Last week, the government said levels of wildlife crime in Scotland had remained relatively “static” over the last five years.

The Telegraph


Scotland’s endangered White-Tailed Sea Eagle. Once upon a time 
the RSPB was there to protect her. But that was then, this is now.

This image published by the Telegraph here without any credit or the approval of the photographer Terry Pickford

7 comments to “Green” Hypocrisy: RSPB Fiddles as Scotland’s Wind Farms Found Guilty of Rampant Raptor Slaughter

  • David Le Mesurier

    Once one bird of a protected species is killed by a turbine should the turbine not be closed down since by keeping it open and it killing a second bird of a protected species the owners are guilty of killing a protected species aren’t they.

    1st one could be claimed accidental but once it is know that the turbine in question kills protected birds then the owners surly have a duty to stop it or they will commit an offence if they kill a 2nd one.

  • paul williams

    David…You will now have the clean up team scampering up to the turbines.

  • thomas carroll

    With eyes wide shut!

  • Ian Whittaker

    I do think we need to be careful about lurid headlines and not throwing the baby out with the bath water in trying to protect birds of prey.I’d be amazed if anti-wind turbine views were driven mainly by a desire to protect birds of prey. Much like the shooting community’s claims to be the guardians of wading birds and song birds when this is merely a localised by-product of their prime objective to produce as many game birds as possible. Note already that the SGA has seized on the (few) instances of birds of prey being killed by wind turbines to deflect from the much more serious impact that grouse shooting has on bird of prey populatons and distribution. There really is a bigger picture when it comes to climate change and the direct and indirect effects it is having on environments and bird populations. Can we assume that this Scottish anti-wind brigade which condemns “eco-facists” and “greentards” is equally in favour of further exploitation of oil and gas through fracking? I may be a little cynical to suggest that they may well be only as long as there is none on their doorstep. At least the RSPB is consistent – its line with any form of development is to consider what the local and global impacts on birds and wildlife will be. And how can it be hypocrisy to use renewable forms of energy wherever possible if as an organisation it has a position in support of genuinely sustainable development. Most people when affected by development (and it is human nature) will pick and choose their arguments to support their opposition and usually without much consistency. We would be wise to choose our bedfellows carefully when it comes to protecting birds of prey.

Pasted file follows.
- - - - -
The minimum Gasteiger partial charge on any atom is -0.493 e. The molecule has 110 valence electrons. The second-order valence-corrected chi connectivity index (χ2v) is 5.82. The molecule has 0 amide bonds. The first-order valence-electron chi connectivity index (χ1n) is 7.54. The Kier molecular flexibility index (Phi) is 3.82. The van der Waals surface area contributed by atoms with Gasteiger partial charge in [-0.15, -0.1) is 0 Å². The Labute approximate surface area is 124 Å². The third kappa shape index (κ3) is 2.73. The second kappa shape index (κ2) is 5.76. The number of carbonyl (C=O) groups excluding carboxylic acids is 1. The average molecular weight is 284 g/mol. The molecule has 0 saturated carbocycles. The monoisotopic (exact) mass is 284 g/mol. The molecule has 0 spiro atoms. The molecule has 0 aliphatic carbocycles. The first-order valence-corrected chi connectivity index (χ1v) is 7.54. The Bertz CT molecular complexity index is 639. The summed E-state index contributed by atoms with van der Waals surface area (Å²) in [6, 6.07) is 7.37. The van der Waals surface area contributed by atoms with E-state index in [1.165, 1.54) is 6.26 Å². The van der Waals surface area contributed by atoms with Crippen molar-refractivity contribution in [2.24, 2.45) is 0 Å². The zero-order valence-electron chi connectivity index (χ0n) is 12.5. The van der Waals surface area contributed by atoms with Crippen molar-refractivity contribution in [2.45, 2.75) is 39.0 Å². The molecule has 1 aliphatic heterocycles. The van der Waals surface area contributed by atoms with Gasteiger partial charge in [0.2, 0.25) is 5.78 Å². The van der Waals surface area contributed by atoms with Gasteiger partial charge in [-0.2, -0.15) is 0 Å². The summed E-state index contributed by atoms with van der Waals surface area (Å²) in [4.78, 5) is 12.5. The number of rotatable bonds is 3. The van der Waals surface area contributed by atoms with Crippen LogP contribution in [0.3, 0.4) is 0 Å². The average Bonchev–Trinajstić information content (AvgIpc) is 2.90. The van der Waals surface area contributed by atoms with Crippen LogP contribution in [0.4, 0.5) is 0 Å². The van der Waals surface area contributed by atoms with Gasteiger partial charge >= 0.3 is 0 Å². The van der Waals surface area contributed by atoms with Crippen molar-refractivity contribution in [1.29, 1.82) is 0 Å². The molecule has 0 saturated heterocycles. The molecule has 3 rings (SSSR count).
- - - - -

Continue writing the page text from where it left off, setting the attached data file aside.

• Mike Holliday

    Not only do these turbines kill birds directly they also reduce vastly the hunting areas of some of our most dramatic raptors. This is very much the case when they are sited very close to known eagle nesting areas, such as the Braes of Doune. This is also adjacent to a Kite stronghold so one wonders at the so called protectionists not managing to work out that birds killed by the turbines will draw in the scavengers!

  • Andy

    Good grief, I’m not entirely convinced by wind farms, but that article is ridiculous! The kind of language used is typical of the right wing anti green climate change denial types who have absolutely no interests in protecting birds of prey. By all means challenge the idea of wind farms, but I thought this site was better than this.

  • paul williams

    Solar power works, then again, no money in that for the big boys